THE most suc­cess­ful ex­am­ple of na­tion brand­ing has to be the 100% Pure New Zealand cam­paign, which was launched in 1999 with an ap­par­ent bot­tom­less-pit global ad­ver­tis­ing and mar­ket­ing cam­paign. This sim­ple slo­gan sug­gests not just en­vi­ron­men­tal pu­rity but a core co­he­sive­ness about the peo­ple and the place. The NZ mes­sage is flex­i­ble, too, easy to ap­ply to any num­ber of ex­pe­ri­ences and ex­ports. (On a re­gional level, Kiwi tourism boffins seem less in­spired. Some­how the no­tion of Ro­torua as Sul­phur City doesn’t have that gotta-go pull.)

IN the US, where ev­ery state has a slo­gan proudly dis­played on car num­ber­plates and tourism col­lat­eral, the ac­knowl­edged all-time suc­cesses are ‘‘I Love New York’’, with its red heart short­hand, and ‘‘Vir­ginia is for Lovers’’, which turns 40 this year; in 2002, the

does like a sub­ver­sive ap­proach as in (in­sert name of place and colon) ‘‘Not as bad as it looks.’’ In 2004 Tourism Aus­tralia had the bright idea to use celebri­ties to pro­mote Down Un­der to the world. Cricket com­men­ta­tor Richie Be­naud and poet Les Mur­ray were among the iden­ti­ties used; good chaps they may be, but as tourism draw­cards? Heck, no. The denizens of the bl­o­go­sphere re­act­ing to Crean’s present call over­whelm­ingly re­ject jin­go­ism and the trot­ting out of folk he­roes: Paul Ho­gan’s day is well and truly done, but per­haps not Baz Luhrmann’s.

Tourism Aus­tralia is re­puted to be sign­ing off a new block­buster ad­ver­tis­ing cam­paign in the slip­stream of the mar­ket­ing blitz built around Luhrmann’s out­back epic can see Hugh Jack­man sans shirt, she can see more of those soft-fo­cus ads of tourists stranded in trees (won­der­ing how the bloody hell they can get down, per­haps), she can see. . . Well, hope­fully can see some­thing bet­ter than the heavy­handed ‘‘Ger­many: The Travel Des­ti­na­tion’’. In 2007, it cost the Scot­tish gov­ern­ment the equiv­a­lent of $300,000 to come up with: ‘‘Wel­come to Scot­land.’’ Even if it were spruiked by the smooth-talk­ing likes of John Han­nah or Ewan McGre­gor, you’d just want to yawn your tar­tan socks off.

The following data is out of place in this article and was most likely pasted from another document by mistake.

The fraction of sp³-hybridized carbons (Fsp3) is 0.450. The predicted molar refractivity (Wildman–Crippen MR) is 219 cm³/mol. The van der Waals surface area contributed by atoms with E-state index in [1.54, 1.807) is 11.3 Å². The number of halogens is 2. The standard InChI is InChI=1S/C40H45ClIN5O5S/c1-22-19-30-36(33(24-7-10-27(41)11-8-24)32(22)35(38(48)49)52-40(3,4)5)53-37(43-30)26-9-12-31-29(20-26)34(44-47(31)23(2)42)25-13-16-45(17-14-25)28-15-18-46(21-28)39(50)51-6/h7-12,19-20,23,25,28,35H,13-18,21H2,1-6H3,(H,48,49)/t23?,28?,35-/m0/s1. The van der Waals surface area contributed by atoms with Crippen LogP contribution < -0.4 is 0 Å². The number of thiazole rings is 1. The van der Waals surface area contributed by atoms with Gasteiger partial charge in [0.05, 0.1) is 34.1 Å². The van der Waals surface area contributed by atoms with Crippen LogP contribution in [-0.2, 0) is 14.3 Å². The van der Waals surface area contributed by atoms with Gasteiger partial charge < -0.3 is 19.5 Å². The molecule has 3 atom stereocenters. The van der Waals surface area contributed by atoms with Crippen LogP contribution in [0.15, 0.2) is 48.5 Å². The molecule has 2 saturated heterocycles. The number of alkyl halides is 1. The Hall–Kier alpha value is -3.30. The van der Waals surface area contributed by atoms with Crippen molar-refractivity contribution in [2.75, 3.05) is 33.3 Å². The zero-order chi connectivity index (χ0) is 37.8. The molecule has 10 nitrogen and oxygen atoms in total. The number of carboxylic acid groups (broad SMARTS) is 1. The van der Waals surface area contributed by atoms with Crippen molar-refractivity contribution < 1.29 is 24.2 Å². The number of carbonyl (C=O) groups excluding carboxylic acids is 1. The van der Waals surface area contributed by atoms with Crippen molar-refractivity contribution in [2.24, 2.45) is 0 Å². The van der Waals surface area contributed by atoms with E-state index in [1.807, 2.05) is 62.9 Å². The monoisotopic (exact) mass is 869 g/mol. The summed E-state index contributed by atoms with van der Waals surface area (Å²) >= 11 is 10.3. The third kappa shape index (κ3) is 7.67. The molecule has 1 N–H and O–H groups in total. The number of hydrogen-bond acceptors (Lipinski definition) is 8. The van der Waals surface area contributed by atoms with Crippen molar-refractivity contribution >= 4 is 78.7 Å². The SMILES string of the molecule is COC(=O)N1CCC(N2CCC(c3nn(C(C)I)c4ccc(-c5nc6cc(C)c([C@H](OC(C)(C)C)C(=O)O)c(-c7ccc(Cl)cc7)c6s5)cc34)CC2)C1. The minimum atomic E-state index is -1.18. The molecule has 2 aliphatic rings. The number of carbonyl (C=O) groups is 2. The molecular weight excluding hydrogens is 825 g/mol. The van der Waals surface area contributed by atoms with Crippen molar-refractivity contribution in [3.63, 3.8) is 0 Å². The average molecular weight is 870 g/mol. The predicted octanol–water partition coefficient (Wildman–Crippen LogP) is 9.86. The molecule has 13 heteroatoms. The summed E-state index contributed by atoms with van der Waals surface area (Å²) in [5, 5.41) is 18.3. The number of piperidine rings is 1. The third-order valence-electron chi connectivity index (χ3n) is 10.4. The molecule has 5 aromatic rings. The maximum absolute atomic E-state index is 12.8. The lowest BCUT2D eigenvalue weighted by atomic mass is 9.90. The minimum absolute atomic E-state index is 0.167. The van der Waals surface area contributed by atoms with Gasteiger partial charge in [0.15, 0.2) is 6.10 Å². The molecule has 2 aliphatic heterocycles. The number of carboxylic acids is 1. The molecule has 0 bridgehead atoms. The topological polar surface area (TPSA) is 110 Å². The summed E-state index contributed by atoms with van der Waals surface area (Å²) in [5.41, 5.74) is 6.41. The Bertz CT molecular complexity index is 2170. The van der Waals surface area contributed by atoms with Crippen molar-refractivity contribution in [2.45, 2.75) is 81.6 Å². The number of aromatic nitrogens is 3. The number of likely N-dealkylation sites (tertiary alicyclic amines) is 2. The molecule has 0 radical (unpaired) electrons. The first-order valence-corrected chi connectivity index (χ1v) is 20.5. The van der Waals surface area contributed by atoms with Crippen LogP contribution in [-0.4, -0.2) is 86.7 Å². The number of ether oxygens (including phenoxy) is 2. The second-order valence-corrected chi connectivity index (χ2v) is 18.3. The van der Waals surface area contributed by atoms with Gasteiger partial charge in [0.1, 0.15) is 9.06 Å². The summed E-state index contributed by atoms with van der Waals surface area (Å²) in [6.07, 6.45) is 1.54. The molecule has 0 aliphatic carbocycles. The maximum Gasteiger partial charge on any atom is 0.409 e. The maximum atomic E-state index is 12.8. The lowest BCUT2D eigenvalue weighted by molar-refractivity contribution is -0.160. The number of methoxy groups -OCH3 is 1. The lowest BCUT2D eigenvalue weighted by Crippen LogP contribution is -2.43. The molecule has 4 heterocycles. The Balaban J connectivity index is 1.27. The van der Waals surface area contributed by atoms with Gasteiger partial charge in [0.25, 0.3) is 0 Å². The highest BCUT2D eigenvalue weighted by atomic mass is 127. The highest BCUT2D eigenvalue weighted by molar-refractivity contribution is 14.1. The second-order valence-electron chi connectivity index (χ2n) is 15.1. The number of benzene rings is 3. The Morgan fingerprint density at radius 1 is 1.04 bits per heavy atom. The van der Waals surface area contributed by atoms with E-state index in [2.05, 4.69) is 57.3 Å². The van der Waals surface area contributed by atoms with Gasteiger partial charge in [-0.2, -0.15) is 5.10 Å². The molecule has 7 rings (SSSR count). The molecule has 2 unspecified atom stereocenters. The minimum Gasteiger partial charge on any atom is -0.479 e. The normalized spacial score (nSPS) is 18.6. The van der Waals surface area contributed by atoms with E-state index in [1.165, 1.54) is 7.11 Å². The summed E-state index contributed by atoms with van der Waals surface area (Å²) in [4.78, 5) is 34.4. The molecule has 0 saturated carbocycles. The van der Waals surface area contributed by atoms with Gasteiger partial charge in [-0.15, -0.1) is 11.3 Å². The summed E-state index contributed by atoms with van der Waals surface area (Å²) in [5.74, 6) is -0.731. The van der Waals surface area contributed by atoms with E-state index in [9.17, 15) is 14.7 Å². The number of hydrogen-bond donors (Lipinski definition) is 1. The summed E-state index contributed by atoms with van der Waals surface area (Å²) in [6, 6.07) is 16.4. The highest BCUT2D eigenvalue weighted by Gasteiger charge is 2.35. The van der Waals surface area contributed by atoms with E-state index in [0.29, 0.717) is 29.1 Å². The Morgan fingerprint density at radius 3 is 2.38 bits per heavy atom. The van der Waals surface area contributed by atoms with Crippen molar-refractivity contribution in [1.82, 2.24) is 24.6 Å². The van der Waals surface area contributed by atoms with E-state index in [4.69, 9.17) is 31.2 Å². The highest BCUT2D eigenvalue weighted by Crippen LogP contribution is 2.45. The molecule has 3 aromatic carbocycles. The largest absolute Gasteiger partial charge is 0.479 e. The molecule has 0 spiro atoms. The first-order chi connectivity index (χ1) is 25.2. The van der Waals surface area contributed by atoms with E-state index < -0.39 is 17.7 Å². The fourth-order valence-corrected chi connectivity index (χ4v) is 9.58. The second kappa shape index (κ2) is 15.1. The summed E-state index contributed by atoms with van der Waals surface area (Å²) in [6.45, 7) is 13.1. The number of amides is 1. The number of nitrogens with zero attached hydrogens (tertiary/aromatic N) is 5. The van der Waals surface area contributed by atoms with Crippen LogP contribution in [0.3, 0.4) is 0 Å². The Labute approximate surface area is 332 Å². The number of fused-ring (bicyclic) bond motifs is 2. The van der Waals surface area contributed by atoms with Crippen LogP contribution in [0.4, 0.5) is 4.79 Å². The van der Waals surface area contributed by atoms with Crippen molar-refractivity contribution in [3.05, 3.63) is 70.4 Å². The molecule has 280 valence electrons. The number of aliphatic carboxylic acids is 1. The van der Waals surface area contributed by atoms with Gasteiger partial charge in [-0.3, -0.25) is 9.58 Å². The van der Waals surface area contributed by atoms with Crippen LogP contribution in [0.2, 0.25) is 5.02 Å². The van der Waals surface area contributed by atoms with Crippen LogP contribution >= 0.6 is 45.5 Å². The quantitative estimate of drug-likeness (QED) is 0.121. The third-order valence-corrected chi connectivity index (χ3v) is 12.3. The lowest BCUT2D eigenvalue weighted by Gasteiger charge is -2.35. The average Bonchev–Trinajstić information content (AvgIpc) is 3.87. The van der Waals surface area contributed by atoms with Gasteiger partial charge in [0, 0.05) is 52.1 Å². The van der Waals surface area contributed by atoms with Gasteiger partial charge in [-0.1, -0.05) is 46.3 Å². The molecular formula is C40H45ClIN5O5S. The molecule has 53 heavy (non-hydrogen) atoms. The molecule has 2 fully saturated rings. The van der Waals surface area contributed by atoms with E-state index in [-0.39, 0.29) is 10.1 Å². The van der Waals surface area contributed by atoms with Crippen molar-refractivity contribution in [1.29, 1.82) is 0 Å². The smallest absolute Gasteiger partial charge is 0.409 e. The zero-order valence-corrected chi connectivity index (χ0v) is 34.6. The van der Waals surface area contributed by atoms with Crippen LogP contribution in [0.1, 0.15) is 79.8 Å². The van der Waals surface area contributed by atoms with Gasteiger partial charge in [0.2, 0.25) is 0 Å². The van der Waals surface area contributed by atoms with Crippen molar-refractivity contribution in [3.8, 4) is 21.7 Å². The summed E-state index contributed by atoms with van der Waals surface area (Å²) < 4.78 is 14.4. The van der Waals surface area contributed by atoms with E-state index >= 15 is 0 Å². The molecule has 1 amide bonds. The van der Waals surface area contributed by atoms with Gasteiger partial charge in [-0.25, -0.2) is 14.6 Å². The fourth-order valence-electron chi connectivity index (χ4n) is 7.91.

Well, that’s done. The fed­eral gov­ern­ment can have Wel­come to Aus­tralia for free. Or take in­spi­ra­tion from the Greek tourism toffs: ‘‘Greece be­yond words.’’ Or pay a hand­ful of smack­ers for this great tip — just kid­nap the Kansas state motto: ‘‘As big as you think.’’ See y’all at the cul­tural cross­roads, where east meets west and it’s 100% pure bulldust.


Early-book­ing dis­counts in Tas­ma­nia; Sal Salis eco-sa­fari camp on sale; St Peters­burg for less; Oman spe­cials. Th­ese and other money-sav­ing of­fers are fea­tured in hol­i­day deals, up­dated daily:


Il­lus­tra­tion: Tom Jel­lett